The Three Roots
Today we continued the series of empowerments that relate to sadhanas combining three roots combined into one deity. Later we will have empowerments related to each of the three roots individually. The three roots are the guru, the yidam or meditational deity, and the dakini or protector. In the Nyingma school the third root is the dakini. In the Kagyu school the third root is the protector or dharmapala. The Rinchen Terdzo has sections for each one later on in the text.
In the tantric approach of relating to a teacher, the guru is the root of blessings. Wisdom in the Buddhist tradition is transmitted from person to person. The teacher is someone who has already walked the path and thus knows mind and the world from top to bottom. Having done that, the teacher possesses an enormous amount of understanding, ability and compassion for others. From that perspective the teacher is the root of blessings. Without a person-to-person connection there is no way to move forward. Connecting with a fully realized being is the best way to move toward complete realization.
A yidam is a visualized deity that is an expression of one’s fully realized nature. There are hundreds of yidams presented in the Rinchen Terdzo. Visualizing a yidam is one of the many methods in vajrayana or tantric Buddhism to help our purify our perceptions of ourselves and the world. Usually we see the world in a somewhat limited way based strongly and unconsciously on our habits. For example, if there is someone we don’t like walking in our room, the gap between simply seeing someone without bias and seeing someone with dislike is almost non-existent. It happens so fast that our feeling of dislike and the person walking in the room don’t appear to be separate. This binding of basic perceptions, emotions and ideas about others can drive us into a lot of difficult situations without any rational judgment.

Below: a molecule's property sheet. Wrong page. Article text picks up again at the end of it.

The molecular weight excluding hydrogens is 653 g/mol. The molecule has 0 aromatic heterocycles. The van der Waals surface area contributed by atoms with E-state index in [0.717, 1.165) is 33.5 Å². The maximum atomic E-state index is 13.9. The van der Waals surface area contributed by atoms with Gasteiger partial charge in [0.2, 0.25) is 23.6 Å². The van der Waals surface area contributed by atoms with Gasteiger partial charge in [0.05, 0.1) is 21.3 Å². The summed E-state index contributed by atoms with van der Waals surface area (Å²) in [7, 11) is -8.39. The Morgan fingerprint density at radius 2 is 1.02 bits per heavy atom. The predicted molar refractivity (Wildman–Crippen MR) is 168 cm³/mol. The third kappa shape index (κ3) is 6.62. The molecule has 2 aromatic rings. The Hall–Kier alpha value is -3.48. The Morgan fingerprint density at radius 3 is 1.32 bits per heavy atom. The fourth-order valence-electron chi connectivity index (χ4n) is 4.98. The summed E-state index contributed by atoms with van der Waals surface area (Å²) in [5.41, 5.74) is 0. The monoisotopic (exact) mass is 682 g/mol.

Training in the yidam is a way of separating neurotic habits from unbiased perception. In contrast to sitting while meditating on the breath there is a lot of color and excitement to this style of meditation initially. But gradually one comes to see that the visualized deity is an expression of one’s own natural sanity or basic goodness. It is a training that brings one back to earth, rather than an imaginary world. That coming back to earth may carry its own richness because of how strangely one’s perceptions had been coloring the world in the first place. The yidam is called the source of accomplishment. It accomplishes the basic sanity, kindness, ability and love that one recognizes in the guru.
The third root is the dakini or protector. Dakini is the name for feminine environmental energy that is inseparably bound with to wisdom. Dakinis are depicted iconographically in feminine form. Protectors can be either masculine or feminine. Dakinis and protectors are the energy that both nurtures us and protects us from straying from the path. Like yidams, and ultimately speaking, the guru they are nothing more than our own mind. They are not external to us.
For me, the best example of protector was given by Trungpa Rinpoche in his teachings on mind training, teachings on developing compassion in through the mahayana tradition of lojong. He said the protectors speaking to you are like when one is totally involved in anger at a friend, and then accidentally slams a door on one’s own hand. It’s like that. We have environmental energy reminding us of wisdom and keeping us out of trouble all the time if we are willing to train ourselves to be open to the messages. Training in these kinds of practices helps open us up to that more and more. The sole aim of protector or dakini energy is to support beneficial activity. Therefore the dakinis and protectors are known as the root of activity.
The topic of the three roots is very detailed and subtle. Just as a good novel can present a tremendous wealth of detail and richness about the lives of its characters, so the teachings on the three roots present an amazing amount of detail and richness about our experience and the mind. The difference is that the tantric teachings are a living experience rooted in devotion to the teacher as the source of blessings. The teacher can then present us with the methods to progressively enter a more natural and open connection with the world.
As for the empowerments we received today, were revealed by a terton named Shikpo Lingpa. I haven’t found out much about him yet. Some of the empowerments were for main practices, and some for branch practices such as a torma empowerment. It was a bit hard to tell what was what, and we were happy to learn that Jigme Rinpoche would like to start briefing the western students every few days about what is coming up.